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Taxes and alimony deductions

Massachusetts residents who are either under an order to pay alimony or who receive it from their former spouses through court order or agreement need to be aware of how alimony is treated under federal income tax law. The IRS allows those who pay alimony to deduct the payments, while requiring those who receive it to report the amounts as income.

For federal tax purposes, amounts paid to the former spouse or on the former spouse's behalf can be claimed as deductible alimony payments if they are made under a court order or pursuant to an agreement. Any amounts paid that are for child support are not able to be deducted, and the spouse that receives child support does not have to report it as income.

Payments made to third parties for the benefit of the other spouse may also be considered alimony. This may include such things as payments for life insurance, medical expenses, rent, utilities and other amounts. If the alimony is a voluntary payment, it does not qualify and the payer cannot take a deduction for it. Others that are not treated as alimony for tax purposes include non-cash property settlements, any payments the payer makes to keep up their own property, any payments made so the payer can have use of the property or any payments that are part of the spouse's marital property settlement.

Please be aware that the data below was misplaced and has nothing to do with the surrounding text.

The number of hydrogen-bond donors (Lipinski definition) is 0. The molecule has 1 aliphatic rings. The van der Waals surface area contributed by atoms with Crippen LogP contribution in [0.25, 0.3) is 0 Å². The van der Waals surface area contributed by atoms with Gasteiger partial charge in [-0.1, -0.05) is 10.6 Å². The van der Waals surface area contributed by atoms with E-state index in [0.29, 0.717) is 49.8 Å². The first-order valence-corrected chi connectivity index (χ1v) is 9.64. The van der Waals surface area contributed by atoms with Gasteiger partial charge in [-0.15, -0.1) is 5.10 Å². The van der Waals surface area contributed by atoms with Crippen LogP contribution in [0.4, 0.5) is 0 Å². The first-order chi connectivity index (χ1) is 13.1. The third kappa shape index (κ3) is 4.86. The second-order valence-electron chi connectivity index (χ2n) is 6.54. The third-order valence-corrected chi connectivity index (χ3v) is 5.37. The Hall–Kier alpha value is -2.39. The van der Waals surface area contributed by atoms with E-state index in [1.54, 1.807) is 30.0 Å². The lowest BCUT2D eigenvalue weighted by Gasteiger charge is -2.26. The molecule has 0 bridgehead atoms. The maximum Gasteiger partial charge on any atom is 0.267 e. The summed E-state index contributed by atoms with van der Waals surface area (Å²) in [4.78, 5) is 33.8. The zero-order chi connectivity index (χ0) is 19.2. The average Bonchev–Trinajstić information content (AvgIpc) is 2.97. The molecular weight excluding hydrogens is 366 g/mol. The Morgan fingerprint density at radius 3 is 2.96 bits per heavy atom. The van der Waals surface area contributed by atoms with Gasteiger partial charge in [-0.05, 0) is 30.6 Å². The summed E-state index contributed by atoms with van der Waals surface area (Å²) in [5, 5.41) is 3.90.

People who are going through a divorce in which alimony is expected may want to discuss their potential tax treatment with their family law attorney. The ability to claim a deduction for alimony that is paid may help divorcing spouses to reach an agreement regarding alimony, since the payer will receive a tax benefit for making the payments. If people already have an agreement or order in place, they may want to consult with their attorney about whether they can claim the amounts.

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